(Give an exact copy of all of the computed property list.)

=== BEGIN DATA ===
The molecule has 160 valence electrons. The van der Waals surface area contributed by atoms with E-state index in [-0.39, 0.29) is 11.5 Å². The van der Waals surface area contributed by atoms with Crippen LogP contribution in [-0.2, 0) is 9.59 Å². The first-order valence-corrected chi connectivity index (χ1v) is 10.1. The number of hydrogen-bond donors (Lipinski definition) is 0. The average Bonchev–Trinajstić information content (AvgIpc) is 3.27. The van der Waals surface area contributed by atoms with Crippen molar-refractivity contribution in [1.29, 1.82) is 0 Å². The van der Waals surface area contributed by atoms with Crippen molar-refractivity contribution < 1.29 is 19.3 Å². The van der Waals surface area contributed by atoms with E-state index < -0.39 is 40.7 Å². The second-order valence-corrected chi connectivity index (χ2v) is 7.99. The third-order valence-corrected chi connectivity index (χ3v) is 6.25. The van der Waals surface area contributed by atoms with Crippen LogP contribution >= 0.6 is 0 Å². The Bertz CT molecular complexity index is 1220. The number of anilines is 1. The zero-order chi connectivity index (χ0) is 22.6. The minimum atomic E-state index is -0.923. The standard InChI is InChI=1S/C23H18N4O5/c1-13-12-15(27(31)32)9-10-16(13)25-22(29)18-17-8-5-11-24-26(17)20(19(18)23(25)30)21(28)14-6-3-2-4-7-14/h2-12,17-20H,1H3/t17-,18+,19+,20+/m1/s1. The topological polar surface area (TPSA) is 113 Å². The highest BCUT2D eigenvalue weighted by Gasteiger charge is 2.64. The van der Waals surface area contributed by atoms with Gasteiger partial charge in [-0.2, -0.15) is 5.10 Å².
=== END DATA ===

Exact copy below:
The molecule has 160 valence electrons. The van der Waals surface area contributed by atoms with E-state index in [-0.39, 0.29) is 11.5 Å². The van der Waals surface area contributed by atoms with Crippen LogP contribution in [-0.2, 0) is 9.59 Å². The first-order valence-corrected chi connectivity index (χ1v) is 10.1. The number of hydrogen-bond donors (Lipinski definition) is 0. The average Bonchev–Trinajstić information content (AvgIpc) is 3.27. The van der Waals surface area contributed by atoms with Crippen molar-refractivity contribution in [1.29, 1.82) is 0 Å². The van der Waals surface area contributed by atoms with Crippen molar-refractivity contribution < 1.29 is 19.3 Å². The van der Waals surface area contributed by atoms with E-state index < -0.39 is 40.7 Å². The second-order valence-corrected chi connectivity index (χ2v) is 7.99. The third-order valence-corrected chi connectivity index (χ3v) is 6.25. The van der Waals surface area contributed by atoms with Crippen LogP contribution >= 0.6 is 0 Å². The Bertz CT molecular complexity index is 1220. The number of anilines is 1. The zero-order chi connectivity index (χ0) is 22.6. The minimum atomic E-state index is -0.923. The standard InChI is InChI=1S/C23H18N4O5/c1-13-12-15(27(31)32)9-10-16(13)25-22(29)18-17-8-5-11-24-26(17)20(19(18)23(25)30)21(28)14-6-3-2-4-7-14/h2-12,17-20H,1H3/t17-,18+,19+,20+/m1/s1. The topological polar surface area (TPSA) is 113 Å². The highest BCUT2D eigenvalue weighted by Gasteiger charge is 2.64. The van der Waals surface area contributed by atoms with Gasteiger partial charge in [-0.2, -0.15) is 5.10 Å².